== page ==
By Tyler Warner, Calvary Chapel Trussville
In Acts 2, the Holy Spirit was poured out on the first 120 Christians. He came like a mighty rushing wind, and they all began to speak with other tongues. The city of Jerusalem was crowded for the feast of Pentecost, and began to congregate outside the house, trying to understand what that noise was. When the Church came out, the people were astonished because they could hear them praising God in their own languages. The passage tells us that these people were from “every nation under heaven,” stretching from modern-day Iran to Turkey, Egypt, even Europe – and each one heard his own language from someone in the Church who had never learned it.
What was particularly miraculous to these people was that those who spoke were all Galileans. Galilee was the northern region of Judea, separated from Jerusalem and the southern region by the hated Samaritans. It was viewed as a backwater, with strange, embarrassing customs, a fiery temperament and an odd way of speaking. In fact, Peter was identified in the high priest’s house by his accent (Matthew 26:73). It was an insult to be called a Galilean. And yet, here are 120 of them speaking in languages they never learned, praising God.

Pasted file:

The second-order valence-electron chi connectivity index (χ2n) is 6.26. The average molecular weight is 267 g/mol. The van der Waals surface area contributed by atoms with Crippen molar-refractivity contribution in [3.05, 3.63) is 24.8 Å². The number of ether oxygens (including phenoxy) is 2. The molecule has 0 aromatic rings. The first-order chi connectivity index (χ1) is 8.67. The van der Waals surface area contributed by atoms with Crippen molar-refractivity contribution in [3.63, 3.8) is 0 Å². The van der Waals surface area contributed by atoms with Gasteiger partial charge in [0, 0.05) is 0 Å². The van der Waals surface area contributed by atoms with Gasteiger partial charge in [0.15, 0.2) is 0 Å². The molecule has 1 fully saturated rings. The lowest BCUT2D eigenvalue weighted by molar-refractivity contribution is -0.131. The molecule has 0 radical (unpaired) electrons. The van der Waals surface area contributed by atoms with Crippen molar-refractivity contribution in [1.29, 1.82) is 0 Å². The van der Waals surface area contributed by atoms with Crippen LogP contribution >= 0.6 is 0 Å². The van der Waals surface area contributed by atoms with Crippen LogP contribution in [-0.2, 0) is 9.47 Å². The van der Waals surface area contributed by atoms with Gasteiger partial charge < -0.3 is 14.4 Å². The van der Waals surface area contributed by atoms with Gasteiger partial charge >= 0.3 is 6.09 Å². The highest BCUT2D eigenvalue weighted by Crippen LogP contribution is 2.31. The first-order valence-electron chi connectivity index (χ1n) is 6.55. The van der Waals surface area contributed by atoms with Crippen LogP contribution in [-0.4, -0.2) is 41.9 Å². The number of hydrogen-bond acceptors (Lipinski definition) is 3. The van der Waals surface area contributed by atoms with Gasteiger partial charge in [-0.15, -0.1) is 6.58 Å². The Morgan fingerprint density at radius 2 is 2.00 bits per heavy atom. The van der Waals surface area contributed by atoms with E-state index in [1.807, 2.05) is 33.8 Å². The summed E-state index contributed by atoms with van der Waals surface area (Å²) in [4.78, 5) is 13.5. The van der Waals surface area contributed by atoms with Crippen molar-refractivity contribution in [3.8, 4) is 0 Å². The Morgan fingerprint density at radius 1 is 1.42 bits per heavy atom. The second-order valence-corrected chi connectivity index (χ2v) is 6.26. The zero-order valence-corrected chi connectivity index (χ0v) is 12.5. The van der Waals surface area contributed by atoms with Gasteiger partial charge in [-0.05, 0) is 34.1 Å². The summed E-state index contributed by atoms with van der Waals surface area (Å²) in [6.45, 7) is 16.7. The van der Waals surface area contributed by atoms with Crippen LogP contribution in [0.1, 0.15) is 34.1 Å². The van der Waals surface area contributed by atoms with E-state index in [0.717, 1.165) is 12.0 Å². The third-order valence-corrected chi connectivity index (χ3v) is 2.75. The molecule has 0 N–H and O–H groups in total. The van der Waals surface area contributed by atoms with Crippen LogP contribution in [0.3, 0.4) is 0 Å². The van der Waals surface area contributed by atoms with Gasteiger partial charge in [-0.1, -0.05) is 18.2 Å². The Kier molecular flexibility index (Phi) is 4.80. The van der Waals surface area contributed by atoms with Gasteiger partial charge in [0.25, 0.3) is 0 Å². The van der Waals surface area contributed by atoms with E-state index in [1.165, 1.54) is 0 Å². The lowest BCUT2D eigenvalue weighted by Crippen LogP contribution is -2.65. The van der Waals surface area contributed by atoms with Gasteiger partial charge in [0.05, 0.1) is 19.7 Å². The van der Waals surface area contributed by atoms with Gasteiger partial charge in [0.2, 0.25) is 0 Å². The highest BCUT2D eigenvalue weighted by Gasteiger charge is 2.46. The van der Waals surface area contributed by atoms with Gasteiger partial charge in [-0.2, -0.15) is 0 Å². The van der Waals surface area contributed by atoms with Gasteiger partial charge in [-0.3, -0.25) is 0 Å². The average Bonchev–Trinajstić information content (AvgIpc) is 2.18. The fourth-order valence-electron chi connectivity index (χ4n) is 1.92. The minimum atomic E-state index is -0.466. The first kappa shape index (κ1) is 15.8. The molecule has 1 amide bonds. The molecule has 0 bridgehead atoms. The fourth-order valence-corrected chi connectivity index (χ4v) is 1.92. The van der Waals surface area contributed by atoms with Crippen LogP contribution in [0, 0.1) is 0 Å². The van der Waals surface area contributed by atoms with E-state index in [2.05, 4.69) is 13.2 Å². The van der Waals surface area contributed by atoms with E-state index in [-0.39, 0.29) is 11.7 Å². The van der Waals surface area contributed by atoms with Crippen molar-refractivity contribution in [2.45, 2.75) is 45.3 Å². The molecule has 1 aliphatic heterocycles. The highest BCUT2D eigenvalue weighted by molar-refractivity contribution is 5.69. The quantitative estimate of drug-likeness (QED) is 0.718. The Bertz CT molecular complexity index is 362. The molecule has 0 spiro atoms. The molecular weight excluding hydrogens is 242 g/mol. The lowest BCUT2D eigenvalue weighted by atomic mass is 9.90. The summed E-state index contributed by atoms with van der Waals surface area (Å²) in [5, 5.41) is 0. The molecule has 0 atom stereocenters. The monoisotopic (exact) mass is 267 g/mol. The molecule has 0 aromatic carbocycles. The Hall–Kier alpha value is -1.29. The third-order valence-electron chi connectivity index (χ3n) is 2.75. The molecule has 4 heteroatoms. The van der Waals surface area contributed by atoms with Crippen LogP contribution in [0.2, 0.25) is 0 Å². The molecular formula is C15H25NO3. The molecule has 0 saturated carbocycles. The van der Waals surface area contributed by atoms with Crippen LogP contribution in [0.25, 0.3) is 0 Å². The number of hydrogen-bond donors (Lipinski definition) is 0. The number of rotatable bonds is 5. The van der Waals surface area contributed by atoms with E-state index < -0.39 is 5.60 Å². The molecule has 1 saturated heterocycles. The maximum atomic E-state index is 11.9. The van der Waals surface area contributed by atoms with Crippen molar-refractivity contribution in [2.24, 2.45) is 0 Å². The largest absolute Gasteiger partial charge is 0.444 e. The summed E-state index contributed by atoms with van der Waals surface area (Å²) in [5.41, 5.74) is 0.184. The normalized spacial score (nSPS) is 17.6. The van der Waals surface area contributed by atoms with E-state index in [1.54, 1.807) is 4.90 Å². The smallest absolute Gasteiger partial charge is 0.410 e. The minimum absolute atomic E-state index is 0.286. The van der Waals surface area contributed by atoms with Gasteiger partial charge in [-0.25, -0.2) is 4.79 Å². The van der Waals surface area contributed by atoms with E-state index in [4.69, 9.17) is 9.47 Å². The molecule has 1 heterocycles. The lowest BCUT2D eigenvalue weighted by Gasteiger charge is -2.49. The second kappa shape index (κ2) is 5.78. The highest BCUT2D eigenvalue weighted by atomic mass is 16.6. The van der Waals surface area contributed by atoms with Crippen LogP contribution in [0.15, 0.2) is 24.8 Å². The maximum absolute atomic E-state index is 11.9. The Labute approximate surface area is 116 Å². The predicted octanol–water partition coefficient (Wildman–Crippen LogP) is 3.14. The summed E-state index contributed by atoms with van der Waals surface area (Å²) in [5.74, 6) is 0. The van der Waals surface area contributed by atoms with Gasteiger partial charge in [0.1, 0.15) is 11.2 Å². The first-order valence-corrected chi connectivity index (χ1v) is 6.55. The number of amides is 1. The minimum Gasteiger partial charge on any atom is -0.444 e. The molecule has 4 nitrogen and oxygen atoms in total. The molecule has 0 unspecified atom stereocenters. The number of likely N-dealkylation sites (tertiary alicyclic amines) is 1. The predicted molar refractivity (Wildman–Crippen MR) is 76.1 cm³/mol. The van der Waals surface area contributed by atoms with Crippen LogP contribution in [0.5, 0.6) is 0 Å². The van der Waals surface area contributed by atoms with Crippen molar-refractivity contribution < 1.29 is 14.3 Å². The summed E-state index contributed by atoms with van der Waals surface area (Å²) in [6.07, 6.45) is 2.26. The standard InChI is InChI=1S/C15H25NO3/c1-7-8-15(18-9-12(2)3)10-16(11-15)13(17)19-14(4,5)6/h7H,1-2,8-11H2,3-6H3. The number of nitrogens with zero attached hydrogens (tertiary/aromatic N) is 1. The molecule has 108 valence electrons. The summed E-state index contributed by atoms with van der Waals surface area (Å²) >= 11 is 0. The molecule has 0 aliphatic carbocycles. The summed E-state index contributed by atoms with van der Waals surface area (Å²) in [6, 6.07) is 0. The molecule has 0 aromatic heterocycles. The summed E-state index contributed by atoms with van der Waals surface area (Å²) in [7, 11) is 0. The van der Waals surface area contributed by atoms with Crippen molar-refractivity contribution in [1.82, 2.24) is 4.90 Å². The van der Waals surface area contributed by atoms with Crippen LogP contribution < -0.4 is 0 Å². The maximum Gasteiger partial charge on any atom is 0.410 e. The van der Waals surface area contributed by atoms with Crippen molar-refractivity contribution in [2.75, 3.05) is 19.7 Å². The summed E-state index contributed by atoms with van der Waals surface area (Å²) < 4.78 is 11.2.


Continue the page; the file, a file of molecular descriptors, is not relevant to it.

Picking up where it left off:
Around this Christmas season, we read from Isaiah 9: “Unto us a child is born!” That’s verse 6, but back in verse 1 the prophet says this: “In the latter time [God] has made glorious the way of the sea, the land beyond the Jordan, Galilee of the nations. The people who walked in darkness have seen a great light; those who dwelt in a land of deep darkness, on them has light shone.” This passage tells us not only that Christ would be born, but where He would live, and who would receive Him at His coming – Galilee!
As Jesus’ popularity grew, the Pharisees and Sadducees ranted that no prophet could ever come from a place like Galilee (John 7:52). But God saw fit to glorify the little fishing villages and pockets of revolution. He not only chose the twelve Apostles from Galilee, His own Son was called a Galilean.
As they said on Pentecost, “What does this mean?” (Acts 2:12) It means that God does not look at things like pedigree or education or wealth or influence when He chooses to honor people. For all of its flaws, the region of Galilee was the one that received Him when He came, and for that they were honored. Rather than working to earn honor for yourself, seek the Lord and let Him honor you. Why chase the applause of people? Tomorrow they’ll be cheering for someone else. But the honor that God gives will never fade away.
Tyler Warner is the senior pastor of Calvary Chapel Trussville. CCT meets on Sunday mornings at 9:30 am, at 5239 Old Springville Rd. Listen to Tyler’s verse-by-verse Bible teaching at CalvaryChapelTrussville.com or Sundays at 2:30 pm on 101.1 FM.